Charities trade on their reputations and we ask people to trust us with their money, their time, or their concerns. For them to feel secure in doing that we must build confidence in every way that we can. Our User Experience Architect, Kate Roberts, gives her top ten tips for building trust in your digital. 

35% of the public has low levels of confidence in charities, according to a recent report by think-tank New Philanthropy Capital (NPC) and Ipsos Mori[1]. This is a serious problem, and one which must be addressed strategically and across the sector. If your organisation is working hard to inspire trust then it’s important that your digital presence builds confidence. Your reputation and your income depend on your audience’s belief in your professionalism and ability to deliver so this is an investment that should deliver a positive return.

Trust is a key factor of the online user experience for the commercial and charitable sector alike. If a user does not trust a website, they won’t want to share their information, make a payment, or follow a call-to-action.

As Chad Vavra wrote recently in UX Magazine[2]: “Good experiences are ones that don’t distract us from the flow, and flow happens when we aren’t questioning if we should trust what we’re seeing, hearing, or doing.”

E-commerce sites can use security seals and protocols like SSL; but how can a non-profit website gain the user’s trust? Here are our top ten tips.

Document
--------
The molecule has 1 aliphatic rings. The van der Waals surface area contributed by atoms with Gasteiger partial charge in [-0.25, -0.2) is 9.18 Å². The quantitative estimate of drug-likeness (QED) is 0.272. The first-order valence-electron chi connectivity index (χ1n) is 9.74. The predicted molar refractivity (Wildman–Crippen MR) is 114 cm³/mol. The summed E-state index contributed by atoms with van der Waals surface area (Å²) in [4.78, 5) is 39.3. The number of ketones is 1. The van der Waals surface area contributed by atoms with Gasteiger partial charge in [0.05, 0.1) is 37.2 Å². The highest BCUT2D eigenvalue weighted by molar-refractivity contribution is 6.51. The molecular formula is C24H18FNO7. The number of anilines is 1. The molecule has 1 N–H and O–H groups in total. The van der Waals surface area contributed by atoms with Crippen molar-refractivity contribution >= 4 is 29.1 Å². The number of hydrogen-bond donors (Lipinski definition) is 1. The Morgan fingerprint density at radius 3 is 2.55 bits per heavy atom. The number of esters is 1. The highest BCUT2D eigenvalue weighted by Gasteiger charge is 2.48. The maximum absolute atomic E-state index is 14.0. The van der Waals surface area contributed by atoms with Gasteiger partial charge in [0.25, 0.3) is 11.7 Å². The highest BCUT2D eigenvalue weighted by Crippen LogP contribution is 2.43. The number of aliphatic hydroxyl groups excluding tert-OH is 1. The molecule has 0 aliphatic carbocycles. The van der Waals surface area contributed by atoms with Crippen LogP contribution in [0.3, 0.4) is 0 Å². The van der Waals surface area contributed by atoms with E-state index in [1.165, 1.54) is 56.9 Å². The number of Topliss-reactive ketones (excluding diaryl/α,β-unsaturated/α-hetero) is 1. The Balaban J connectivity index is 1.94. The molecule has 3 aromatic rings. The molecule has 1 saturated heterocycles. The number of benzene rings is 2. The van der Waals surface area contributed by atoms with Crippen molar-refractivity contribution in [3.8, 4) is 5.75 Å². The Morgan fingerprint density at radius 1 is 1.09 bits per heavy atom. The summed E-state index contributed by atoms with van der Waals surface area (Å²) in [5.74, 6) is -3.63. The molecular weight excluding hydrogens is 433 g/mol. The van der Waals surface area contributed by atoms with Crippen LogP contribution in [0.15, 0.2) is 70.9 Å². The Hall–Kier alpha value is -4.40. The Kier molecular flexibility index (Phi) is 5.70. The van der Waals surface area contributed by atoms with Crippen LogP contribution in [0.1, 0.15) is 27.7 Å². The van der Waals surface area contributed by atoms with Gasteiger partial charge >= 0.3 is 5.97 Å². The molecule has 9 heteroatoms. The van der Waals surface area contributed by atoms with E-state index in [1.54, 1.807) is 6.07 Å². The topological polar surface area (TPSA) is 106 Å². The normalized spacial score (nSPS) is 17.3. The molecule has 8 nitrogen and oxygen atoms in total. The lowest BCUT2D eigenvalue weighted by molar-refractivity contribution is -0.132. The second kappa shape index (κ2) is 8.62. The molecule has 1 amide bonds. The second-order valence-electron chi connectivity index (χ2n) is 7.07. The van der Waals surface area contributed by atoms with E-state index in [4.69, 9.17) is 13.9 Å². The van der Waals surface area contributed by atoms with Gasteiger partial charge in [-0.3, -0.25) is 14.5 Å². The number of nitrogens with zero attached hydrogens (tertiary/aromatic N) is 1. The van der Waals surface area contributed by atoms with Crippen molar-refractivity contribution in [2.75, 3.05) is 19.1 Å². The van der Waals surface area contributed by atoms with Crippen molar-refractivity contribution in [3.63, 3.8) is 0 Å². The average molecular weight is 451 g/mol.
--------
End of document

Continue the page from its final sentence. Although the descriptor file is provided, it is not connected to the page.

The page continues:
1. Invest in design

An attractive website conveys professionalism and competence. Whilst donors don’t want their money ‘wasted’ on flashy web design, good design needn’t be expensive.

Researchers at Stanford’s Persuasive Technology Lab[3] found that design was the most commonly-mentioned factor in people’s evaluations of website credibility. You don’t need to use fancy technology, but you do need to understand elements like layout, typography, white space, images and colour schemes.

Trust, security and reliability is often associated with the colour blue. Colour psychology isn’t an exact science, and plastering your site with blue won’t automatically make it appear trustworthy, but PayPal, Yahoo Finance and MoneySupermarket all use a lot of blue in their design.

  1. Stick to conventions

Users rely on conventions to help them interact with websites (e.g. navigation is usually across the top; links usually look different to normal text). When things function as expected, users get a sense of familiarity and comfort.

Of course, creativity often means stretching and breaking the rules; and those of us who work in digital are delighted when we come across an innovative approach to navigation or a clever use of parallax scrolling.

But there’s a time and a place for experimentation. Many charity websites have audiences that skew older and may lack technical literacy: if something doesn’t work as expected, they’re likely to feel confused and frustrated, and lose trust in the website.